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Raising Catholic kids: New study suggests what successful parents have in common

At or near the top of almost any Catholic parent’s list of things they want for their children is for them to continue practicing their Catholic faith into adulthood. But recent statistics paint a sobering picture: In the United States today, only about 15% of children raised in Catholic households grow up to be faithful Catholic adults.

But in the face of this diminutive percentage, one group of researchers sought to focus on the positive with a new study aiming to study the practices of parents who successfully raise children to be practicing Catholic adults.

The study titled “Future Faithful Families Project” was done by the Center for Applied Research in the Apostolate (CARA) at Georgetown University in conjunction with the Peyton Institute for Domestic Church Life. The researchers used existing data from the General Social Survey (GSS) — a widely-used and respected resource — as well as more than two dozen original half-hour interviews with Catholics with adult children who remain active in the faith.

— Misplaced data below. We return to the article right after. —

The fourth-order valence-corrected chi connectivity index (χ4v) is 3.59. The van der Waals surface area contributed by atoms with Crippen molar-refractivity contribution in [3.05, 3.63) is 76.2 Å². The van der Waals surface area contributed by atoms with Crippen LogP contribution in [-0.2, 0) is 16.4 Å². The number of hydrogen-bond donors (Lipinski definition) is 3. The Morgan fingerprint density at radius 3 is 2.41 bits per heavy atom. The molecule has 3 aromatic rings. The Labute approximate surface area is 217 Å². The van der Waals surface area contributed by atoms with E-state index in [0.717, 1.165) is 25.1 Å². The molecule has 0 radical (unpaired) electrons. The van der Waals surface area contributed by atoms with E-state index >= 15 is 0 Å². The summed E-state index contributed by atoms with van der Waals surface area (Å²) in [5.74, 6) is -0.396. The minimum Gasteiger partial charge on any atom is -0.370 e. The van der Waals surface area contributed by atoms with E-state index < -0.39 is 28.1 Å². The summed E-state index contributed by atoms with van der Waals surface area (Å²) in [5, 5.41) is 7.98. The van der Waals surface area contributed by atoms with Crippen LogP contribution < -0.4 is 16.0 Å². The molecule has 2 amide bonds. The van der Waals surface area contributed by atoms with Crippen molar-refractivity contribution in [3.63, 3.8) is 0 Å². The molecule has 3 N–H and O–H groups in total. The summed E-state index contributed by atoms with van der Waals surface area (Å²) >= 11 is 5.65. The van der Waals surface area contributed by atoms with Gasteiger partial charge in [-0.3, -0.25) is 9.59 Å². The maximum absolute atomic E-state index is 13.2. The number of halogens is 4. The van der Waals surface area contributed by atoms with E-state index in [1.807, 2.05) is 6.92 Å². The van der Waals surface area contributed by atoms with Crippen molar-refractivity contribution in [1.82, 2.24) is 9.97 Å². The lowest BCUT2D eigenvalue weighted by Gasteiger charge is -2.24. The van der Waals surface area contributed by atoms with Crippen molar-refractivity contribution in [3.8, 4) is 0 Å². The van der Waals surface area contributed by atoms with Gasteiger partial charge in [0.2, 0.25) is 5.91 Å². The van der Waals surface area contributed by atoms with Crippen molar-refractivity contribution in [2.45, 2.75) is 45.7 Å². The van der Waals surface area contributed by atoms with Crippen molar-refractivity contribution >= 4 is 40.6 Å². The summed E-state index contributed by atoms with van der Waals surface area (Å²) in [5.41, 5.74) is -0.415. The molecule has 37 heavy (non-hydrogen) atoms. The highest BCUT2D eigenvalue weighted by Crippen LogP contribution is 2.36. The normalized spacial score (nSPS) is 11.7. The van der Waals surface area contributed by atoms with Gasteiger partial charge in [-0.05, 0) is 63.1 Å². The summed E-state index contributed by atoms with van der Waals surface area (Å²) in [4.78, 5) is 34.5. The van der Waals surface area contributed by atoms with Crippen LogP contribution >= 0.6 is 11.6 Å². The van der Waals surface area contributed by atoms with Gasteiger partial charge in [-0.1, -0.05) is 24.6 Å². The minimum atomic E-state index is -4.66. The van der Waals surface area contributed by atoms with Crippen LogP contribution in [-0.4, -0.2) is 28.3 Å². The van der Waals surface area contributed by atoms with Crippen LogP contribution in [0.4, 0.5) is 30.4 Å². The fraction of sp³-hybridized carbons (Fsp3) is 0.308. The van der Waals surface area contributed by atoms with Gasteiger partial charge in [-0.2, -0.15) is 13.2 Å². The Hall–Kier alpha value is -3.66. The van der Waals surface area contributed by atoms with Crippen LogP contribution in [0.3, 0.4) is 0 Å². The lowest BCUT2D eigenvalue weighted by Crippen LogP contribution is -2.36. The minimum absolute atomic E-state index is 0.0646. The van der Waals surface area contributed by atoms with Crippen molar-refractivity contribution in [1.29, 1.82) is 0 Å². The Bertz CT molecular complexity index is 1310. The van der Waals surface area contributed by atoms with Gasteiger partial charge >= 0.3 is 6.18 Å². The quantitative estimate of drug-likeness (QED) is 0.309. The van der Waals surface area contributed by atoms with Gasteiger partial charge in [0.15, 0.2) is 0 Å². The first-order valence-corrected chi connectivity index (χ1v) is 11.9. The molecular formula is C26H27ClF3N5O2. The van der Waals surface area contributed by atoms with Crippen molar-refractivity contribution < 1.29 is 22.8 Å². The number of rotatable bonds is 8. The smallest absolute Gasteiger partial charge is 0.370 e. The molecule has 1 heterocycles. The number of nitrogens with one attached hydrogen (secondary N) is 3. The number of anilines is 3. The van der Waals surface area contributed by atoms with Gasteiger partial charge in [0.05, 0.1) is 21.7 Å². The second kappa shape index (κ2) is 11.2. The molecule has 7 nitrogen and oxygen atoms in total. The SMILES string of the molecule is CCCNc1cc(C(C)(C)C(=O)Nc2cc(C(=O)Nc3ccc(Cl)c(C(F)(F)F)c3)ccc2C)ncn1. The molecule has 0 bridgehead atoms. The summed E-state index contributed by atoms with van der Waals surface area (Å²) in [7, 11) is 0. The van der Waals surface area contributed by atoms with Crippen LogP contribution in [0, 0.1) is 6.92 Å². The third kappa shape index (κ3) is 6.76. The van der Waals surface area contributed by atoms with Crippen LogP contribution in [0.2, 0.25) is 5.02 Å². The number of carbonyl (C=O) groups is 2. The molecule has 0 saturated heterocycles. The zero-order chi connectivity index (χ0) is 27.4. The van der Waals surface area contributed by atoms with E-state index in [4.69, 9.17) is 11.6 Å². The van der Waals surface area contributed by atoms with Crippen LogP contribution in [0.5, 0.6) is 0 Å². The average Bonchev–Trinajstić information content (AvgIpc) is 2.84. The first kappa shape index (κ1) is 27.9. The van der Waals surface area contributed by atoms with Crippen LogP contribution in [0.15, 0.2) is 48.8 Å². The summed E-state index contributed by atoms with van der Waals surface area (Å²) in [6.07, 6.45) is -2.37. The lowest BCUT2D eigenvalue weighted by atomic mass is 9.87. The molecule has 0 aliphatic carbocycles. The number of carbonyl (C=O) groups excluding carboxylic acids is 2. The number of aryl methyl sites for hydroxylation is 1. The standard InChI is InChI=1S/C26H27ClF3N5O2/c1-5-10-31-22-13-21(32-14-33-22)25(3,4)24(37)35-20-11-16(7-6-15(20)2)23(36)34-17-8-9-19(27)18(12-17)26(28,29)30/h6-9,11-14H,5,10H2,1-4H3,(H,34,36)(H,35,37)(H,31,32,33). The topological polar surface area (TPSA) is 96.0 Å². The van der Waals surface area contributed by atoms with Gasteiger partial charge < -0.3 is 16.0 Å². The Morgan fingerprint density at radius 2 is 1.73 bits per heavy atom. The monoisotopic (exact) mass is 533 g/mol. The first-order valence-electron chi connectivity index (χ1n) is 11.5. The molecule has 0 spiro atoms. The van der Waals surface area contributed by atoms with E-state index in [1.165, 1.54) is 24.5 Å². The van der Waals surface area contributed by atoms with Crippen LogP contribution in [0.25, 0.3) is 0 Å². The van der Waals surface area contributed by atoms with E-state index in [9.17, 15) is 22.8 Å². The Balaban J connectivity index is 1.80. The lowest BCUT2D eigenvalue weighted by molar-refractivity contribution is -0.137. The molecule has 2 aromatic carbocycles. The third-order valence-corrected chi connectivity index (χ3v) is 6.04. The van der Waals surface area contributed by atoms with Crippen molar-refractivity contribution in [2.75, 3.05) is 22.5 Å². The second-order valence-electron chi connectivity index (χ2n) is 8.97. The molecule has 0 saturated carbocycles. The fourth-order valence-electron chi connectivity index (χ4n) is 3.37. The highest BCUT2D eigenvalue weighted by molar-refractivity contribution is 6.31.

Dr. Gregory Popcak, a widely cited Catholic counselor and co-executive director of the Peyton Institute, told CNA that the overall conclusion of the study was that children who grow up in a warm and affectionate home — spending time with their family in fun, prayer, and service to others — are more likely to remain Catholic as adults.

Read more at Catholic News Agency 

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